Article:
If I'd have to rate Breath of the Wild, I'd still give it a solid 9 out of 10. One thing that's actually very interesting to me is that I doubt I'll play the game to completion again in a very, very long time, whereas I regularly play through games like Super Metroid, ALTTP, ALBW, Links Awakening or Zelda 1 exactly because they're so well and tightly designed. You try to play them for 20 minutes and you just get hooked and don't lose interest.

With this game, the size of the world is overwhelming and large chunks of it are - for lack of a better phrase - not really worth my time. Again, I'm also not a huge fan of open world games and I do see a lot of the typical Open World Game flaws in this game as well and that openness and often times feeling a bit bored is what'll not make me come back in some time now.

It astounds me you keep comparing BotW to 2D games and not providing a single game in the open world genre to make an actual comparison between. There are plenty of screens in the 2D Zelda games where there's nothing to do and an enemy or two.
Rodin
Member
(03-19-2017, 02:50 AM)
Your opinion is cool and all but where is this "developer point of view"? What you wrote could easily come off of any random gaffer (and it actually did... and possibly more in depth).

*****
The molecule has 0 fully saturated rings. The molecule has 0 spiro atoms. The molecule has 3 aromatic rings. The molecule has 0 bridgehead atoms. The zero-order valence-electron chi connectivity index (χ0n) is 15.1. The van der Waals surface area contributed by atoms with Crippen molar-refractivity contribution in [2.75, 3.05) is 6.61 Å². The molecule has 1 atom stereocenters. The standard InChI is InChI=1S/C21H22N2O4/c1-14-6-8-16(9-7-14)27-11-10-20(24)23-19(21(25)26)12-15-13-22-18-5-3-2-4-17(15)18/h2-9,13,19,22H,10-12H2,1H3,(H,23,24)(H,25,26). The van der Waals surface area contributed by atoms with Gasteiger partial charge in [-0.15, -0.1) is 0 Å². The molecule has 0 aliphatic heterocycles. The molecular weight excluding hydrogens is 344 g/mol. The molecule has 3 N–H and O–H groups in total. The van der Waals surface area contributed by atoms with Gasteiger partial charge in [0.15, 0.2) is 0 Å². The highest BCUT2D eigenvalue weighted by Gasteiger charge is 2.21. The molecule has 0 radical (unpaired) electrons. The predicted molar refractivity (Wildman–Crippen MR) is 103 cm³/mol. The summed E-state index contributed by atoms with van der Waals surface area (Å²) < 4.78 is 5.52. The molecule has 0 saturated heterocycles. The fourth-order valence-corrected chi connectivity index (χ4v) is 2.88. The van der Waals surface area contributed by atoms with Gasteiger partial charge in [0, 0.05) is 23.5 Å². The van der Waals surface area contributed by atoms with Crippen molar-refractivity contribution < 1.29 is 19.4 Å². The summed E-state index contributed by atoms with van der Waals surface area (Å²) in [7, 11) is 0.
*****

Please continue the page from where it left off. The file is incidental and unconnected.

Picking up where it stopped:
Anyway... I couldn't disagree more about the world being too big and/or empty. Sense of scale is especially important in an adventure, the game has tons and tons of meaningful content (not sure i have to make a list if you played it in depth) and it certainly didn't need ubisoft bloated shit to get better. In fact, even your complaint about the game falling in typical shortcomings of other open world titles totally lost me, because even when you approach two "similar" places the environment and the tools you have always allow for a different approach, which is NOT what happens in other "similar" games simply because their gameplay and level design don't usually even begin to offer you this kind of possibilities. Maybe you simply didn't bother to use them? I also don't get the comparison with 2D games lol